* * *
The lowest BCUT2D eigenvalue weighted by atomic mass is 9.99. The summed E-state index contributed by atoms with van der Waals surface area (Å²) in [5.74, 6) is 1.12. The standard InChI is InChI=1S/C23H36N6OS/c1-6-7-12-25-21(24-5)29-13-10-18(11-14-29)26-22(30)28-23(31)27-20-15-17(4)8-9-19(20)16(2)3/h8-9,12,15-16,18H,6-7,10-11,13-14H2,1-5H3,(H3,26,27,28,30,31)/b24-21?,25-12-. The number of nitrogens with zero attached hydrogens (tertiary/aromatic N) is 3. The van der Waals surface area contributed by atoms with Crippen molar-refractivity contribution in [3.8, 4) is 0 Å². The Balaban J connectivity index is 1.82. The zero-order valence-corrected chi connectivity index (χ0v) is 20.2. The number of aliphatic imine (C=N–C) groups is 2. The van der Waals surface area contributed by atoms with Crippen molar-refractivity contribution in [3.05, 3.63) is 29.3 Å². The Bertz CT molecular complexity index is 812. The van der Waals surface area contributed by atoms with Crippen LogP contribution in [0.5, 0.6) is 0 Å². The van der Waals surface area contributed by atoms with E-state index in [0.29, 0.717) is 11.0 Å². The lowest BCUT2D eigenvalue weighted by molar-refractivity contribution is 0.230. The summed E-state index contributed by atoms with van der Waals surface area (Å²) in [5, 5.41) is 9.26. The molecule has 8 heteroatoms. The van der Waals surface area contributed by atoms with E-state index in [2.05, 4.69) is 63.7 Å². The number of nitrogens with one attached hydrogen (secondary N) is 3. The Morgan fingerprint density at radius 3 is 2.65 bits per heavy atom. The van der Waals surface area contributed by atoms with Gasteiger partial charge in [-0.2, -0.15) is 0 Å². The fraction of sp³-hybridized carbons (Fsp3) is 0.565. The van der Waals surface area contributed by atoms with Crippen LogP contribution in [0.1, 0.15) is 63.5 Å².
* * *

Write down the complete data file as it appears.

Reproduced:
The lowest BCUT2D eigenvalue weighted by atomic mass is 9.99. The summed E-state index contributed by atoms with van der Waals surface area (Å²) in [5.74, 6) is 1.12. The standard InChI is InChI=1S/C23H36N6OS/c1-6-7-12-25-21(24-5)29-13-10-18(11-14-29)26-22(30)28-23(31)27-20-15-17(4)8-9-19(20)16(2)3/h8-9,12,15-16,18H,6-7,10-11,13-14H2,1-5H3,(H3,26,27,28,30,31)/b24-21?,25-12-. The number of nitrogens with zero attached hydrogens (tertiary/aromatic N) is 3. The van der Waals surface area contributed by atoms with Crippen molar-refractivity contribution in [3.8, 4) is 0 Å². The Balaban J connectivity index is 1.82. The zero-order valence-corrected chi connectivity index (χ0v) is 20.2. The number of aliphatic imine (C=N–C) groups is 2. The van der Waals surface area contributed by atoms with Crippen molar-refractivity contribution in [3.05, 3.63) is 29.3 Å². The Bertz CT molecular complexity index is 812. The van der Waals surface area contributed by atoms with Crippen LogP contribution in [0.5, 0.6) is 0 Å². The van der Waals surface area contributed by atoms with E-state index in [0.29, 0.717) is 11.0 Å². The lowest BCUT2D eigenvalue weighted by molar-refractivity contribution is 0.230. The summed E-state index contributed by atoms with van der Waals surface area (Å²) in [5, 5.41) is 9.26. The molecule has 8 heteroatoms. The van der Waals surface area contributed by atoms with E-state index in [2.05, 4.69) is 63.7 Å². The number of nitrogens with one attached hydrogen (secondary N) is 3. The Morgan fingerprint density at radius 3 is 2.65 bits per heavy atom. The van der Waals surface area contributed by atoms with Gasteiger partial charge in [-0.2, -0.15) is 0 Å². The fraction of sp³-hybridized carbons (Fsp3) is 0.565. The van der Waals surface area contributed by atoms with Crippen LogP contribution in [0.1, 0.15) is 63.5 Å².